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    Now 6 months later the issue was raised how do we correct this since the contract POP has passed, but services are still being provided. Is this a ratification, or is there another method to bilaterally revive the POP.


    Answer

    Based on the facts you have provided, we recommend that you contact your legal counsel and contracting officer.  Based the definitions in the FAR, it appears that you are dealing with an unauthorized commitment which will require ratification. Please also review the COR's Letter of Designation on what authorities the contracting officer has delegated to the COR.  I am attaching an interesting COFC case that discusses the potential perils of contractors working at risk when they ignore or don't understand who can bind the governmen.  https://ecf.cofc.uscourts.gov/cgi-bin/show_public_doc?2016cv1157-58-0.

    FAR 1.602-3 Ratification of unauthorized commitments.

          (a) Definitions.

         “Ratification,” as used in this subsection, means the act of approving an unauthorized commitment by an official who has the authority to do so.

         “Unauthorized commitment,” as used in this subsection, means an agreement that is not binding solely because the Government representative who made it lacked the authority to enter into that agreement on behalf of the Government.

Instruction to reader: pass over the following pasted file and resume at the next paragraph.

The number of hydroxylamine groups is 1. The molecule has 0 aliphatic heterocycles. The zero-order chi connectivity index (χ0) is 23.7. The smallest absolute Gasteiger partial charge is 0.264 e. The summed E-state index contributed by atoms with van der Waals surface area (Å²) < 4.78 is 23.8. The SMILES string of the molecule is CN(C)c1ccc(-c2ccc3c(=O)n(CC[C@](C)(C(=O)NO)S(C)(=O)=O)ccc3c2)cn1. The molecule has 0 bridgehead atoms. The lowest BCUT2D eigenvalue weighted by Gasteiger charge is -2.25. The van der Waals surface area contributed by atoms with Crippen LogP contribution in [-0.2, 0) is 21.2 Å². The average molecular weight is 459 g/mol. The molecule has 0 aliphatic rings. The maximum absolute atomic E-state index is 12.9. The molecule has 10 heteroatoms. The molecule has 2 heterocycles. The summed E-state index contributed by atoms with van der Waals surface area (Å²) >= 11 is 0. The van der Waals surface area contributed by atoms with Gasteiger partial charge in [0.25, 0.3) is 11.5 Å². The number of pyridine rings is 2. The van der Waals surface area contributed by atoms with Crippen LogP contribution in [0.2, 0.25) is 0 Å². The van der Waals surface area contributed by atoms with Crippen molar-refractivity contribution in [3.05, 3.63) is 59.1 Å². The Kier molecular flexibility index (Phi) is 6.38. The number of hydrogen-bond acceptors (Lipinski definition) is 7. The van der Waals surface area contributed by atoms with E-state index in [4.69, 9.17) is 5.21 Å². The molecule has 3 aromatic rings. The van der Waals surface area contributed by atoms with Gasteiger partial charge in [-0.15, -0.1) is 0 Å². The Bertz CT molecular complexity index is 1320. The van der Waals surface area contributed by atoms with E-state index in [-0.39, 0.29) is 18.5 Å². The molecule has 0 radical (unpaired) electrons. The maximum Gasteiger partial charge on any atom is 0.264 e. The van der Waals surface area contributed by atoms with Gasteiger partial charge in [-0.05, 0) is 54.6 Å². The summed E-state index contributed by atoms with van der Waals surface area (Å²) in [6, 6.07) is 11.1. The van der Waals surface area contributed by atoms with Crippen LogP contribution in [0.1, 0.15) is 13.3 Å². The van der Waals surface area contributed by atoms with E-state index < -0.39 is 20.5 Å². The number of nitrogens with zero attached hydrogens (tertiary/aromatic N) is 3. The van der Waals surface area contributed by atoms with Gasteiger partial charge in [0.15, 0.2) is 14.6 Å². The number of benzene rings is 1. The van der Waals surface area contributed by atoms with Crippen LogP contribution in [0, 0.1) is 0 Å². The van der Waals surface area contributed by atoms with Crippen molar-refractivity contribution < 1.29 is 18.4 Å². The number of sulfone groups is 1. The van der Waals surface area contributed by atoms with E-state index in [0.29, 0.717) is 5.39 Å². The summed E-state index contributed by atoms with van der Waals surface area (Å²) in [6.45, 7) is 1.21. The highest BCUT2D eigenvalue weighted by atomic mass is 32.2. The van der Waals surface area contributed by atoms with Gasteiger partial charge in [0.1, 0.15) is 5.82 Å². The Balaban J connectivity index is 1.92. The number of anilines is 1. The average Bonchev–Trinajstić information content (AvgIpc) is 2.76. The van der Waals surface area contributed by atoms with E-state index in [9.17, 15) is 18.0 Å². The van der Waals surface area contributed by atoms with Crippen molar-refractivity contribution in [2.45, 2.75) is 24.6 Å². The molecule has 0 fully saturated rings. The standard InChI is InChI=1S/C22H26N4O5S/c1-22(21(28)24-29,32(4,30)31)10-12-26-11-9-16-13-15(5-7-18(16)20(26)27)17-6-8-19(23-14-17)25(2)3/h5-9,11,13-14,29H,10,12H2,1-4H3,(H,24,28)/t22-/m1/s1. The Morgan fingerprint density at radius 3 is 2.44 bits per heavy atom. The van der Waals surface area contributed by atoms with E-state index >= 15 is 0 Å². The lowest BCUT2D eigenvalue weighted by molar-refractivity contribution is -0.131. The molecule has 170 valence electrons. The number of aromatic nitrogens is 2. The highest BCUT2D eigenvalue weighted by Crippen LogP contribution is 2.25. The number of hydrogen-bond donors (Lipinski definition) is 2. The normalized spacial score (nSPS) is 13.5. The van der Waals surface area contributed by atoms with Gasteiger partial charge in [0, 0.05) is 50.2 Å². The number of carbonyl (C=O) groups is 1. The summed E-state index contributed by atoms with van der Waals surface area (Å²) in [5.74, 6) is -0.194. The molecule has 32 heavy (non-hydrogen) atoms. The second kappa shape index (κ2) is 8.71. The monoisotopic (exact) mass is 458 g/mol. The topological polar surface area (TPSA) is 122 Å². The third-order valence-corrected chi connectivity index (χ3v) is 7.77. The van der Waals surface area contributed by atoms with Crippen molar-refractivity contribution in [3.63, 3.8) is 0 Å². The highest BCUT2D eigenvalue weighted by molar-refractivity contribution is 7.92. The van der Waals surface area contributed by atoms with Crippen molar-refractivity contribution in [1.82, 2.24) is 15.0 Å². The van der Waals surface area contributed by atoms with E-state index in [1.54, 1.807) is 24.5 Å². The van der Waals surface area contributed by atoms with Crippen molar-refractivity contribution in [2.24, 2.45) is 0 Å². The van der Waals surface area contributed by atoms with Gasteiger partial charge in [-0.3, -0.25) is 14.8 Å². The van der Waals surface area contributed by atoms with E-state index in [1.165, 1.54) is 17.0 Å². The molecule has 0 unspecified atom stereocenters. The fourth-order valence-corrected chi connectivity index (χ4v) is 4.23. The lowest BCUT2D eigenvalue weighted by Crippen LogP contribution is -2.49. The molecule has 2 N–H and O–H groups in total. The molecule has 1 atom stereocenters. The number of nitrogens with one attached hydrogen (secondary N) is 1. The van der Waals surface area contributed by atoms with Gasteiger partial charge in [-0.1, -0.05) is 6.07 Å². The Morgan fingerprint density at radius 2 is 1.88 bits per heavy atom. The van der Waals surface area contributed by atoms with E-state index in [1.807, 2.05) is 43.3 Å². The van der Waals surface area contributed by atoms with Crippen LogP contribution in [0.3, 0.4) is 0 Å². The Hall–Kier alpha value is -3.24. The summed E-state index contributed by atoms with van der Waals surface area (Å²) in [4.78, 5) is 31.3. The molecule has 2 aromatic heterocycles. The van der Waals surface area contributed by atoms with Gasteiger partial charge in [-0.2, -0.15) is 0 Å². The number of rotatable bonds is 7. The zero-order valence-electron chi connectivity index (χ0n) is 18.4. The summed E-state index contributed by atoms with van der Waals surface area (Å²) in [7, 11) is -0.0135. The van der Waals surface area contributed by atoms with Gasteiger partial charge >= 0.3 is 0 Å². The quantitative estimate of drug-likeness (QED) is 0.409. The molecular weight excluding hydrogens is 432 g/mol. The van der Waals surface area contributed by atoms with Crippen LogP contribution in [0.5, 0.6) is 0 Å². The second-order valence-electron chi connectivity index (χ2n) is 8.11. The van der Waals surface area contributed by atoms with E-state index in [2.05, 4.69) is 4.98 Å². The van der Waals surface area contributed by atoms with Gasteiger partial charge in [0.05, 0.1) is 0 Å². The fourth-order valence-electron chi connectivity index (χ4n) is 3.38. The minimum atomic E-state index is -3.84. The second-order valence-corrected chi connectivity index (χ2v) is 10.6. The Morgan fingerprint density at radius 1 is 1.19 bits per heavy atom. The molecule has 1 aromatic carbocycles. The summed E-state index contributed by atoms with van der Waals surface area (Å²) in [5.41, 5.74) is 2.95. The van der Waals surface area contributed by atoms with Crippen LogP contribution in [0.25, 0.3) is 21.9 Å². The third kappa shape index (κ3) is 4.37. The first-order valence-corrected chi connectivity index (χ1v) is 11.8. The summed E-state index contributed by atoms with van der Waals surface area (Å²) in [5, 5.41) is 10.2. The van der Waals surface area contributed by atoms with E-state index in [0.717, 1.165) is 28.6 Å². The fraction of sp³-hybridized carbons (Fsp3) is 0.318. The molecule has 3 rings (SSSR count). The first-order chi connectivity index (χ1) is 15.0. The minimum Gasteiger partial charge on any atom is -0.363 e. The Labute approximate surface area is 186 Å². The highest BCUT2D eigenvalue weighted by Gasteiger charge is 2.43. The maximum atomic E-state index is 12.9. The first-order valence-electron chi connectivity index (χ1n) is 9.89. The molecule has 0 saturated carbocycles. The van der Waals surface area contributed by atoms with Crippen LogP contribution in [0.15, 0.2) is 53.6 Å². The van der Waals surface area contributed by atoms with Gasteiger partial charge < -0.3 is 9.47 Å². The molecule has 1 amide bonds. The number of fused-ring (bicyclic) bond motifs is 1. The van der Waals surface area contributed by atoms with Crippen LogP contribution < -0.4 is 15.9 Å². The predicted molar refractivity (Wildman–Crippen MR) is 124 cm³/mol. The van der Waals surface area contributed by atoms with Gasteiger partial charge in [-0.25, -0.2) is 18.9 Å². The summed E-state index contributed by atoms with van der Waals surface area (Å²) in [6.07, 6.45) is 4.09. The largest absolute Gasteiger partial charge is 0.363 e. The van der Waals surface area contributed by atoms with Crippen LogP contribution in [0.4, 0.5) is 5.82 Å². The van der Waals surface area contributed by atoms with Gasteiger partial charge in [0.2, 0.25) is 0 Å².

(b) Policy.

     

    (1) Agencies should take positive action to preclude, to the maximum extent possible, the need for ratification actions. Although procedures are provided in this section for use in those cases where the ratification of an unauthorized commitment is necessary, these procedures may not be used in a manner that encourages such commitments being made by Government personnel.

               (2) Subject to the limitations in paragraph (c) of this subsection, the head of the contracting activity, unless a higher level official is designated by the agency, may ratify an unauthorized commitment.

               (3) The ratification authority in paragraph (b)(2) of this subsection may be delegated in accordance with agency procedures, but in no case shall the authority be delegated below the level of chief of the contracting office.

               (4) Agencies should process unauthorized commitments using the ratification authority of this subsection instead of referring such actions to the Government Accountability Office for resolution. (See 1.602-3(d).)

               (5) Unauthorized commitments that would involve claims subject to resolution under 41 U.S.C. chapter 71, Contract Disputes, should be processed in accordance with subpart  33.2, Disputes and Appeals.

          (c) Limitations. The authority in paragraph (b)(2) of this subsection may be exercised only when-

               (1) Supplies or services have been provided to and accepted by the Government, or the Government otherwise has obtained or will obtain a benefit resulting from performance of the unauthorized commitment;

               (2) The ratifying official has the authority to enter into a contractual commitment;

               (3) The resulting contract would otherwise have been proper if made by an appropriate contracting officer;

               (4) The contracting officer reviewing the unauthorized commitment determines the price to be fair and reasonable;

               (5) The contracting officer recommends payment and legal counsel concurs in the recommendation, unless agency procedures expressly do not require such concurrence;

               (6) Funds are available and were available at the time the unauthorized commitment was made; and

               (7) The ratification is in accordance with any other limitations prescribed under agency procedures.

     

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